New Screening Tool for Ovarian Cancer Shows Promise

August 29, 2013
Anna Azvolinsky

Researchers have demonstrated that a two-step screening test can identify ovarian cancer early, before the disease progresses to an advanced, poor prognosis stage.

Researchers have demonstrated that a two-step screening test can identify ovarian cancer early, before the disease progresses to an advanced, poor prognosis stage. While the prospective study enrolled more than 4,000 participants and followed them for 11 years, a large randomized clinical study is still needed to decide whether the test could become a part of routine screening for women. Such a trial is currently ongoing in the United Kingdom.

The 200,000-patient United Kingdom Collaborative Trial of Ovarian Cancer Screening (UKCTOCS) is a prospective, randomized trial that will address the sensitivity of the test. Results are expected in 2015.

Karen Lu, MD, professor of gynecologic oncology and reproductive medicine at the University of Texas MD Anderson Cancer Center in Houston, and colleagues tested the screening method on postmenopausal women of average ovarian cancer risk. The test achieved both high specificity (few false positive results) and a positive predictive value. According to the authors, the results suggest that a long-term screening approach could be the most valuable way to screen women who do not have an elevated risk of ovarian cancer. The results of the single-arm study are published in Cancer.

The most aggressive form of ovarian cancer, ovarian carcinoma, is predominantly diagnosed as a stage IV cancer, where the 5-year survival rate is approximately 18%. Ovarian cancer is the fifth leading cause of cancer among women in the United States. No screening tests to identify the disease early currently exist for this cancer. A high bar for screening accuracy exists because any positive result is followed by invasive surgery to conclusively diagnose the disease.

Lu and researchers tested a two-step screening method that have each been used independently in the past. Women in the study had an annual carbohydrate antigen 125 (CA-125) blood test. CA-125 is a blood protein and tumor marker. A rising CA-125 value has been previously linked to progressive ovarian cancer, while stable CA-125 values, even when high, are associated with benign ovarian conditions. Each participant also received a Risk of Ovarian Cancer Algorithm (ROCA) score. ROCA was previously developed from prospective trials of postmenopausal women at normal risk for ovarian cancer. In this study, women were divided into three categories based on their ROCA score: low-risk women who should receive their next CA-125 test in 12 months, intermediate-risk women who should have a repeat CA-125 test in 3 months, and high-risk women who should receive a transvaginal ultrasound (TVS) and be referred to a gynecologic oncologist.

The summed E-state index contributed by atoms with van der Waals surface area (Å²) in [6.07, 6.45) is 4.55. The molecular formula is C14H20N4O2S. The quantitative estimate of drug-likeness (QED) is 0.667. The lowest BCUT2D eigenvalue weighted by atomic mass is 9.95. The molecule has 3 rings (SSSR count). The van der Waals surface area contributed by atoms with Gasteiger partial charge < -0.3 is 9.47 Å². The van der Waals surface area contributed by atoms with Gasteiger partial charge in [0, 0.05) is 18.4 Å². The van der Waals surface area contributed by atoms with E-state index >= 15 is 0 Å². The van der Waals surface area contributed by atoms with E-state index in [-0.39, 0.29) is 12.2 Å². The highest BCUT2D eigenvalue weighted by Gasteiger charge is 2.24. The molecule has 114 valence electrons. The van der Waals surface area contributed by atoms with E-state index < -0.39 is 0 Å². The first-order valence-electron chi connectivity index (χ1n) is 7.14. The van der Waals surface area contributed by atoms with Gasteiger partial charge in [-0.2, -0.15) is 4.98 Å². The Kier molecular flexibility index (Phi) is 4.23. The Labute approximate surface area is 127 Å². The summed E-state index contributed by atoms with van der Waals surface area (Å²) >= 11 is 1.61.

Annually, an average of 93.3% of women were categorized as low risk, 5.8% were intermediate risk, and 0.9% were high risk. During the 11 years on study, 83.4% of women remained low risk, 13.7% had to have a repeat CA-125 test.

A total of 117 participants (2.9%) were categorized as high risk, 82 of whom had a normal TVS. Ten women who had a suspicious finding from the ultrasound screening went on to surgery. Of these women, three had a benign cystadenoma, two patients had stage I ovarian serous tumors of low malignant potential, four patients had early-stage high-grade invasive ovarian cancers, and one patient was found to have endometrial cancer.

Based on these results, the two-step screening approach had a 99.9% specificity. This means that only 0.1% of patients without cancer were identified as falsely having cancer. The test had a positive predictive value (PPV) of 40% (95% confidence interval of 12.2% to 73.8%). According to the authors, a PPV of at least 10% (equal to ten operations for each case of ovarian cancer detected) would be an acceptable risk-benefit limit.

The authors credit the high sensitivity of the new approach to the detection of rising, but still in the normal range, CA-125 levels in two of the four invasive disease cases, and the short-term, 3-month follow up of CA-125 testing.

The value of other screening biomarkers-HE4, CA-72-4, and MMP-7-are also being studied either alone or in combination.